Paul wasn’t able to get home until the following evening. He took the box off his desk and went to the couch. Opening it, he took out four booklets. Something she probably thought he should or might like to read. The title of the top one was “Insights in Romans”. He glanced at the other titles. She probably thought he needed these. That would explain her nervousness. Maybe she thought something he’d said was not accurate. Who wrote these anyway? He found the author’s name, but it couldn’t be. Paul opened the top book and started reading the text. It was his articles. But… the letter. He looked back in the box and saw it sitting on the bottom.

“Paul, David and I have been saving your articles. They are very good. We decided to put them in book format. I hope you don’t mind. I edited some of the text — not much, and David did the cover photography. I’ve only run off your set and ours. If you don’t approve or if they are already published somewhere or for any reason you don’t want us to have the books let us know. I will do whatever you wish with the files. We just did it because we liked the material.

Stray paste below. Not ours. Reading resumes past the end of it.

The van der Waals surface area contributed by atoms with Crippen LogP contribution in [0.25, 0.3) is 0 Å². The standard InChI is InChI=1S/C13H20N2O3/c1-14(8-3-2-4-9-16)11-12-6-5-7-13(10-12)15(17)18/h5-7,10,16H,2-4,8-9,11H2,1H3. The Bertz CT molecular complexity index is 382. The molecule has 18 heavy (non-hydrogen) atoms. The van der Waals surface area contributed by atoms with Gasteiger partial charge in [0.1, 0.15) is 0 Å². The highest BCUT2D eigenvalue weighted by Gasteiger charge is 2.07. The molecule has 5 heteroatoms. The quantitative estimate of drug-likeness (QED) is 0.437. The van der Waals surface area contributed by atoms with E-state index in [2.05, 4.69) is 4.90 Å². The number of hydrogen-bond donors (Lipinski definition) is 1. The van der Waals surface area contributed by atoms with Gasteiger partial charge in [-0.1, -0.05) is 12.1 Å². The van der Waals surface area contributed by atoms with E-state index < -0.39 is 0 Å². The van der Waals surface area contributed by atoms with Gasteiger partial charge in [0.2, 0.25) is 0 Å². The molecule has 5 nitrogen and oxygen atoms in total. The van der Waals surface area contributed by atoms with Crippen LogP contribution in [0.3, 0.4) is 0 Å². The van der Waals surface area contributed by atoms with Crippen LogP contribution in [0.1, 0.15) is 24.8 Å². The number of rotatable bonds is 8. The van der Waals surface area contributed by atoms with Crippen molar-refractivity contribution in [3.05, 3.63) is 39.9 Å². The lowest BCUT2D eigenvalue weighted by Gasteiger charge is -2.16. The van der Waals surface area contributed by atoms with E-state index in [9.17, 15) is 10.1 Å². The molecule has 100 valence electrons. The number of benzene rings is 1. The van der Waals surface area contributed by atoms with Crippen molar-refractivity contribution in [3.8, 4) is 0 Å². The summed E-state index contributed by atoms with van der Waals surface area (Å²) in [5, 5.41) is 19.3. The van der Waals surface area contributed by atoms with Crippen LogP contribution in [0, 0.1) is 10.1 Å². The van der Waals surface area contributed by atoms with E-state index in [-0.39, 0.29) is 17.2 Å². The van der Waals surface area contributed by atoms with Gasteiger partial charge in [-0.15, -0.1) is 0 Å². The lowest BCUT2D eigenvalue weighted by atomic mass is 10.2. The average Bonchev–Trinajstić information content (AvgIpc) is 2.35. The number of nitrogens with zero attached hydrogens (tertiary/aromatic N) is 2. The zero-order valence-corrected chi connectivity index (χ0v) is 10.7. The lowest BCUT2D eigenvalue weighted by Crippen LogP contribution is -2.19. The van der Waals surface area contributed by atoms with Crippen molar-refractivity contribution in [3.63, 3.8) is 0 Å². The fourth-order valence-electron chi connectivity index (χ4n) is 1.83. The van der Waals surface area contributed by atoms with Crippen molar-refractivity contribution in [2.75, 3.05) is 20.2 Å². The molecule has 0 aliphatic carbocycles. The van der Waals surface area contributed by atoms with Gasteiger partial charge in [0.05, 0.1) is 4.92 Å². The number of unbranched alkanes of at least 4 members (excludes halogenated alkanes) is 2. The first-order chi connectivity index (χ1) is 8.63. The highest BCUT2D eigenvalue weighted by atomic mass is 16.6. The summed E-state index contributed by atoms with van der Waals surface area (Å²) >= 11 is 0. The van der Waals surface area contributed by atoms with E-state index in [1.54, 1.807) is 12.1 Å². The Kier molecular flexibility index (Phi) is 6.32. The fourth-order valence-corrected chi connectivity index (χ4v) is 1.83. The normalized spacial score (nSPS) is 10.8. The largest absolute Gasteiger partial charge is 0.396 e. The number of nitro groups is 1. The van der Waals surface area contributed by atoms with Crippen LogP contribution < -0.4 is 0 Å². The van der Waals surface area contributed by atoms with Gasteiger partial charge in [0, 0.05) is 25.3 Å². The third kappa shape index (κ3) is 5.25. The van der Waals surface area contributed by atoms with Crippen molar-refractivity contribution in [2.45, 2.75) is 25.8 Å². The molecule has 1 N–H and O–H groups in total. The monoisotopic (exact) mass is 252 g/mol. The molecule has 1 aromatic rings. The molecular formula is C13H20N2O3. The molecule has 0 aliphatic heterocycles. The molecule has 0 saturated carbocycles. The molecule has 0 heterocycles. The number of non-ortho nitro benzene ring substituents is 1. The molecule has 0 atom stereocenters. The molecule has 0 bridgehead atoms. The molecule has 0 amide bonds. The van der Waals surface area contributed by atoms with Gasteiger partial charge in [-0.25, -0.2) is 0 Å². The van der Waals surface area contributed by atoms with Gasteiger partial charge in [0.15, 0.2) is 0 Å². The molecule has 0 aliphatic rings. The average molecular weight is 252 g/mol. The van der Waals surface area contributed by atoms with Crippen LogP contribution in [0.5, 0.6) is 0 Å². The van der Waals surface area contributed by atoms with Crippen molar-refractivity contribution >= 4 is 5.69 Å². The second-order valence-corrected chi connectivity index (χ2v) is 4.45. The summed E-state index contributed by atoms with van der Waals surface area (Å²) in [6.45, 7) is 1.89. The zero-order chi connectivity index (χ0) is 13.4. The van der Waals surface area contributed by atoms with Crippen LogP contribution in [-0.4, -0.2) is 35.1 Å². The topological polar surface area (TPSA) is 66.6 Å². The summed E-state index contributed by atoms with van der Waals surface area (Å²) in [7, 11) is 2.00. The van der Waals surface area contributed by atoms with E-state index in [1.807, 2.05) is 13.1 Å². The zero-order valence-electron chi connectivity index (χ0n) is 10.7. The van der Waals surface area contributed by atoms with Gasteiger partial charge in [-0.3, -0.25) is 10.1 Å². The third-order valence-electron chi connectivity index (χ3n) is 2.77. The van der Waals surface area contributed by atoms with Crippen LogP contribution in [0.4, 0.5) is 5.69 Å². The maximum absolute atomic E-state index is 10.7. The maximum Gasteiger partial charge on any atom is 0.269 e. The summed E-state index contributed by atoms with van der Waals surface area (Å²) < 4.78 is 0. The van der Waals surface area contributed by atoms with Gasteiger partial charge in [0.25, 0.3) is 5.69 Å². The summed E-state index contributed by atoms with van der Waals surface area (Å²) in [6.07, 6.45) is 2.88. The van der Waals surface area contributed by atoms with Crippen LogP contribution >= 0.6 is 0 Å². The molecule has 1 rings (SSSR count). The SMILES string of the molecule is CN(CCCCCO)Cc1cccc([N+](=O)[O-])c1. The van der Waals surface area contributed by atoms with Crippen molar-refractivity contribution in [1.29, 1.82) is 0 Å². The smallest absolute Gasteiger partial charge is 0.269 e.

“I know you will probably have more in the Romans series, and if you like this format we can divide it into two booklets when you are done. Or I can easily reformat this text (if you like my edits — don’t be afraid to say you don’t) into manuscript form, and you can send it to a commercial publisher.

“Well, I’m writing this before I meet you. I’ll see you soon then. Beth.”

He couldn’t believe it. This was incredible. Paul read through the books and noticed where she had made the text clearer or added an explanation. When he read them all, he signed on to the net. First he skimmed through his mail. There was a message from Len.

“Paul, It was good meeting you. I didn’t have a chance to tell you, although I remember the subject did come up once, that I like your articles. Since you received a bit of negative feedback, I just wanted to let you know that I’ve adapted some of them for my sermons. Thanks for making my job easier. I hope you keep writing and posting no matter what the others may say. Have you ever thought of retiring from the military and becoming a minister? — Len.”